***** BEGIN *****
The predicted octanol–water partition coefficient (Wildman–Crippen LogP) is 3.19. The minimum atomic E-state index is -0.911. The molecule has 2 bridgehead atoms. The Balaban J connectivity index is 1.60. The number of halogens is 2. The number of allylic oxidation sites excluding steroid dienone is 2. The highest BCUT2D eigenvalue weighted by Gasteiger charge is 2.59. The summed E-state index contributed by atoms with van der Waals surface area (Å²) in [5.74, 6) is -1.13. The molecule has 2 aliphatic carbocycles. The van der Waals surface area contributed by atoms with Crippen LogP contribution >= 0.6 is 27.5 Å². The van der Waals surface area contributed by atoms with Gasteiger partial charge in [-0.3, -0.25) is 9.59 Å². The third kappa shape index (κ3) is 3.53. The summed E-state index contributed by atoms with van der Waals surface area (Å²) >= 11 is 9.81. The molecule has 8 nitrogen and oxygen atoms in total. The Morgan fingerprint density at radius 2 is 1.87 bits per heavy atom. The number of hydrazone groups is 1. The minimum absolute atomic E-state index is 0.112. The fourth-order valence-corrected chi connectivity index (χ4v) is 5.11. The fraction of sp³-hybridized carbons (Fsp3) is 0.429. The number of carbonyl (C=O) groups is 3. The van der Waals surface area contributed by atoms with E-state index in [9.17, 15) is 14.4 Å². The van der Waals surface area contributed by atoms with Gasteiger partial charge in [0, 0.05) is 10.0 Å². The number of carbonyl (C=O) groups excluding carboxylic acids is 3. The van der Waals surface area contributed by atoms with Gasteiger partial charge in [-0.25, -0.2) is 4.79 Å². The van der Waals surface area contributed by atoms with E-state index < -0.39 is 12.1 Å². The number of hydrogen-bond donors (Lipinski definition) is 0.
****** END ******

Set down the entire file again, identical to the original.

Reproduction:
The predicted octanol–water partition coefficient (Wildman–Crippen LogP) is 3.19. The minimum atomic E-state index is -0.911. The molecule has 2 bridgehead atoms. The Balaban J connectivity index is 1.60. The number of halogens is 2. The number of allylic oxidation sites excluding steroid dienone is 2. The highest BCUT2D eigenvalue weighted by Gasteiger charge is 2.59. The summed E-state index contributed by atoms with van der Waals surface area (Å²) in [5.74, 6) is -1.13. The molecule has 2 aliphatic carbocycles. The van der Waals surface area contributed by atoms with Crippen LogP contribution >= 0.6 is 27.5 Å². The van der Waals surface area contributed by atoms with Gasteiger partial charge in [-0.3, -0.25) is 9.59 Å². The third kappa shape index (κ3) is 3.53. The summed E-state index contributed by atoms with van der Waals surface area (Å²) >= 11 is 9.81. The molecule has 8 nitrogen and oxygen atoms in total. The Morgan fingerprint density at radius 2 is 1.87 bits per heavy atom. The number of hydrazone groups is 1. The minimum absolute atomic E-state index is 0.112. The fourth-order valence-corrected chi connectivity index (χ4v) is 5.11. The fraction of sp³-hybridized carbons (Fsp3) is 0.429. The number of carbonyl (C=O) groups is 3. The van der Waals surface area contributed by atoms with E-state index in [9.17, 15) is 14.4 Å². The van der Waals surface area contributed by atoms with Gasteiger partial charge in [0, 0.05) is 10.0 Å². The number of carbonyl (C=O) groups excluding carboxylic acids is 3. The van der Waals surface area contributed by atoms with Gasteiger partial charge in [-0.25, -0.2) is 4.79 Å². The van der Waals surface area contributed by atoms with E-state index < -0.39 is 12.1 Å². The number of hydrogen-bond donors (Lipinski definition) is 0.